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Neil Camilleri & Rebekah Cilia Monday, 18 November 2019, 09:37 Last update: about 41 minutes ago

The Justice Ministry is examining “with an objective mind” a recent judgment that saw a woman jailed for cultivating just 6.5 grams of cannabis plants, which she admitted was for personal use, with even the presiding magistrate noting that the current drug law is not serving its purpose.

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The case dates back to July 2014, when police searched the Sliema home of Marieclaire Camilleri and found six small cannabis plants in one pot. The woman, now 39, was charged with cultivating cannabis.

Whilst Camilleri pleaded guilty to the charges, she noted that she smoked about six joints a day, to help her cope with her anxiety and that the plants were only cultivated for her personal use.

Magistrate Natasha Galea Sciberras, presiding over the case, noted in her judgment that, while the court was convinced that the plants were for Camilleri’s personal use, the “draconian” law left her no option but to jail the woman.

In the judgment, a copy of which was ordered to be sent to Justice Minister Owen Bonnici, the magistrate said that the 2014 Drug Dependence Act was intended to ensure that people found guilty of being in possession of a small amount of drugs were fined, not jailed.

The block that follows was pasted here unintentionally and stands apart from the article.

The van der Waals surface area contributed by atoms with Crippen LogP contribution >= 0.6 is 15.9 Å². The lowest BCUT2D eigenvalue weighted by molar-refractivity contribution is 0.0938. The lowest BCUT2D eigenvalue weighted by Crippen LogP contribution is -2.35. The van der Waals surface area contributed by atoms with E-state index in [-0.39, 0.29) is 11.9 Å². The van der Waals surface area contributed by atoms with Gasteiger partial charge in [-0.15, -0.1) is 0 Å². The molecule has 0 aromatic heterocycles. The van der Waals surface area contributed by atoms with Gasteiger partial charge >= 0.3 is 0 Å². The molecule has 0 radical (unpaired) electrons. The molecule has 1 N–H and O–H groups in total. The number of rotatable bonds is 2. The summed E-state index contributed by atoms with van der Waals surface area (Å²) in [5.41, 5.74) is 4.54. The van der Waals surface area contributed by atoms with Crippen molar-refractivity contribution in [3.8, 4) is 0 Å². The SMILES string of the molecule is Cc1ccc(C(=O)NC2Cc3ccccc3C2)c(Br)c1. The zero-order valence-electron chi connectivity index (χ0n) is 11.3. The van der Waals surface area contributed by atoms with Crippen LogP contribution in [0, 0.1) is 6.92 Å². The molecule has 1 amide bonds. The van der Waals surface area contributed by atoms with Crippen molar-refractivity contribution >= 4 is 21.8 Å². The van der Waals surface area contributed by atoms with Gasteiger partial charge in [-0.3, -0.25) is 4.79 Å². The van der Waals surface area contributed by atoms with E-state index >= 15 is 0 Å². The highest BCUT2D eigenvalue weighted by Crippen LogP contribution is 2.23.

The wording of the law, however, is failing to achieve this goal and forces the courts to jail anyone found in possession of more than one plant of cannabis, even if the overall quantity is deemed to be small. The magistrate said the courts are being forced to jail people even if they do not deserve imprisonment.

The courts have the discretion to decide what a small quantity is, within reason, but their hands are tied when it comes to the number of plants since regardless of the amount, cultivating of more than one plant will lead to an effective jail term.

This notion was introduced in the 2014 drug law reform, through Article 7 of the Drug Dependence Act (Treatment not Imprisonment).

Article 7 of the said Act reads: “A person found guilty of cultivating the plant cannabis in a small quantity not exceeding one plant, in circumstances where the Court is satisfied that such cultivation was for personal use, shall not be liable to a mandatory term of imprisonment or to the exclusion of the application of